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A bunion is when your big toe points toward the second toe. This causes a bump to appear on the outside edge of your toe.
Causes, incidence, and risk factors
Bunions are more common in women and can sometimes run in families. People born with abnormal bones in their feet are more likely to form a bunion.
Wearing narrow-toed, high-heeled shoes may lead to the development of a bunion.
The condition may become painful as the bump gets worse, and extra bone and a fluid-filled sac grow at the base of the big toe.
- Red, calloused skin along the inside edge of the big toe
- A bony bump at this site
- Pain over the joint, which pressure from shoes makes worse
- Big toe turned toward the other toes
Signs and tests
A doctor can usually diagnose a bunion by looking at it. A foot x-ray can show an abnormal angle between the big toe and the foot. In some cases, arthritis may also be seen.
When a bunion first begins to develop, take good care of your feet.
- Wear wide-toed shoes. This can often solve the problem and prevent you from needing more treatment.
- Wear felt or foam pads on your foot to protect the bunion, or devices called spacers to separate the first and second toes. These are available at drugstores.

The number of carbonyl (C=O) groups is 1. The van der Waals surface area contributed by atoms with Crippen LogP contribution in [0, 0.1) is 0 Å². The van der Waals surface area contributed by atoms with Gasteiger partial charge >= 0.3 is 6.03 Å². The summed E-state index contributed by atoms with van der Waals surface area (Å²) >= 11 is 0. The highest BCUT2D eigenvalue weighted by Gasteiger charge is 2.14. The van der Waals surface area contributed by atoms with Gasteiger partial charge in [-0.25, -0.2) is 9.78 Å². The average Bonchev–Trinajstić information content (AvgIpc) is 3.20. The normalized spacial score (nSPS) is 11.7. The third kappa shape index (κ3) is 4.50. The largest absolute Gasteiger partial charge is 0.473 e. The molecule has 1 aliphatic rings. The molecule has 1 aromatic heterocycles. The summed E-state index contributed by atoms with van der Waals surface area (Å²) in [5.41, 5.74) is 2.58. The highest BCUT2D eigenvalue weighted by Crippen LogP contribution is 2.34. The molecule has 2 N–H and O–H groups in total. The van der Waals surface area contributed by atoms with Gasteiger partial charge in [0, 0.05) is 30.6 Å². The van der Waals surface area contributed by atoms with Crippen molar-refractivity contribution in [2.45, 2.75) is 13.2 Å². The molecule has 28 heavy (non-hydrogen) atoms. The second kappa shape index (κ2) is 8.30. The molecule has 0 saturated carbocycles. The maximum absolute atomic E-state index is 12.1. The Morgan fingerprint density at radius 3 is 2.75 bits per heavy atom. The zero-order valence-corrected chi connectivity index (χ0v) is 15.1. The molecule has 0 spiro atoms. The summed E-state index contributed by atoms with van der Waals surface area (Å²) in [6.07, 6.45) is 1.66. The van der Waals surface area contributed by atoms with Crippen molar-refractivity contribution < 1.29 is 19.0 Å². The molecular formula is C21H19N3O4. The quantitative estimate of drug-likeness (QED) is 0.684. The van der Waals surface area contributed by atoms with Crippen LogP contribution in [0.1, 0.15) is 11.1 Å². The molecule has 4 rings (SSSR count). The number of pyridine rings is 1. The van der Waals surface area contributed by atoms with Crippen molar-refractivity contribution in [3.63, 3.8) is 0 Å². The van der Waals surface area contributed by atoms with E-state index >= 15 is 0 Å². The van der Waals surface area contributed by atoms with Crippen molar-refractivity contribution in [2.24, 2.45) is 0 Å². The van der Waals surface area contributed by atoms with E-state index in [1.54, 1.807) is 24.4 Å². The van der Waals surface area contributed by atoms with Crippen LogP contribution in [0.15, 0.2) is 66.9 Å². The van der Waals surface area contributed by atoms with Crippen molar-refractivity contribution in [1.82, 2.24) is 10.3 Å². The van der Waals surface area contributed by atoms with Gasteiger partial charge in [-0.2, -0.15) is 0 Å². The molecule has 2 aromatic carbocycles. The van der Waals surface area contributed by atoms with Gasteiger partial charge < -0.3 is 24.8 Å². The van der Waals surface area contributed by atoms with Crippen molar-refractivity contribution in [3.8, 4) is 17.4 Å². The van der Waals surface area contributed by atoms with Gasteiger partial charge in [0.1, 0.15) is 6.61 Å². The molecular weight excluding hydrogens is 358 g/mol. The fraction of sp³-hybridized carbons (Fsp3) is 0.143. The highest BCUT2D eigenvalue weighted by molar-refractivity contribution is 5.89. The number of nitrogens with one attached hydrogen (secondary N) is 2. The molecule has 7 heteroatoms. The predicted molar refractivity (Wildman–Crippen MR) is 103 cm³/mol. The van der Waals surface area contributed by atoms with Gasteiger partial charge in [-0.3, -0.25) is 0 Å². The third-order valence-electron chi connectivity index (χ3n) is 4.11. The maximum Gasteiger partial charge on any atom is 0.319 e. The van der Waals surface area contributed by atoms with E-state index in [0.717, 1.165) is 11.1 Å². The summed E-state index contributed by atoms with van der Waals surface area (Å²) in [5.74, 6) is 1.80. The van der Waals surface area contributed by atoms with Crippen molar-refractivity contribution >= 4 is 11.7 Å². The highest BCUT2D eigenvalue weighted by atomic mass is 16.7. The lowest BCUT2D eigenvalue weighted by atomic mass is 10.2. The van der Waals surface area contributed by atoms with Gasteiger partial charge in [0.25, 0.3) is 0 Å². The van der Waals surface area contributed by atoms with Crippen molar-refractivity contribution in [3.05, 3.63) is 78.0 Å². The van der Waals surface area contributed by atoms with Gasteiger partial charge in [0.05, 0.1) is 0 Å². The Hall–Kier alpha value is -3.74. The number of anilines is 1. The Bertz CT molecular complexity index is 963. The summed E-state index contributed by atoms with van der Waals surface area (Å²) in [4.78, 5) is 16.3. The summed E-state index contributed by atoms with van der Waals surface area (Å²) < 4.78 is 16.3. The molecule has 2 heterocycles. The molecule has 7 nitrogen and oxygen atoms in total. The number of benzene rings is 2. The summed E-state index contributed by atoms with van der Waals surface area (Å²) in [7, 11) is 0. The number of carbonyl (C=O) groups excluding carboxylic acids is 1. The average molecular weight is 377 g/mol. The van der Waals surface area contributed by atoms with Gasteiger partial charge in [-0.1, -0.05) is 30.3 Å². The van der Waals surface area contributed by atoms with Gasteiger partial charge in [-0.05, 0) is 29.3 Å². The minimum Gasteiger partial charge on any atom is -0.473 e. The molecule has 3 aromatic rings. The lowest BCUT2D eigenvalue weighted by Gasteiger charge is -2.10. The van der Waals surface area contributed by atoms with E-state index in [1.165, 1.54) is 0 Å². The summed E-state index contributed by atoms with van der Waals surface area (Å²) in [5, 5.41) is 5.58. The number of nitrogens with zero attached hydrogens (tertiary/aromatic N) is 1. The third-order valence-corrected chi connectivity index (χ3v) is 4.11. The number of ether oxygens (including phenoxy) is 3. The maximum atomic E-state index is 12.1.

- Try cutting a hole in a pair of old, comfortable shoes to wear around the house.
If the bunion gets worse and more painful, surgery to realign the toe and remove the bony bump (bunionectomy) can be effective. There are more than 100 different surgical procedures to treat this condition.
You can do well if you take care of the bunion when it first starts to develop, and wear different shoes. Teenagers may have more trouble treating a bunion than adults.
Surgery reduces the pain in many, but not all, people with bunions. After surgery, people often have trouble wearing tight, fashionable shoes.
Calling your health care provider
Call for an appointment with your doctor if the bunion:
Continues to cause pain even after self care, such as wearing wide-toed shoes
Prevents you from doing your usual activities
Has any signs of infection (like redness or swelling), especially if you have diabetes
Avoid compressing the toes of your foot with narrow, poor-fitting shoes.
Wexler D, Grosser DM, Kile TA. Bunion and bunionette. In: Frontera WR, Silver JK, eds. Essentials of Physical Medicine and Rehabilitation. 2nd ed. Philadelphia, Pa: Saunders Elsevier; 2008:chap 76.
Richardson EG. Disorders of the hallux. In: Canale ST, Beatty JH, eds. Campbell's Operative Orthopaedics. 11th ed. Philadelphia, Pa: Mosby Elsevier; 2007:chap 78.
- Last reviewed on 2/27/2012
- Thomas N. Joseph, MD, Private Practice specializing in Orthopaedics, subspecialty Foot and Ankle, Camden Bone & Joint, Camden, SC. Review provided by VeriMed Healthcare Network. Also reviewed by David Zieve, MD, MHA, Medical Director, A.D.A.M., Inc.
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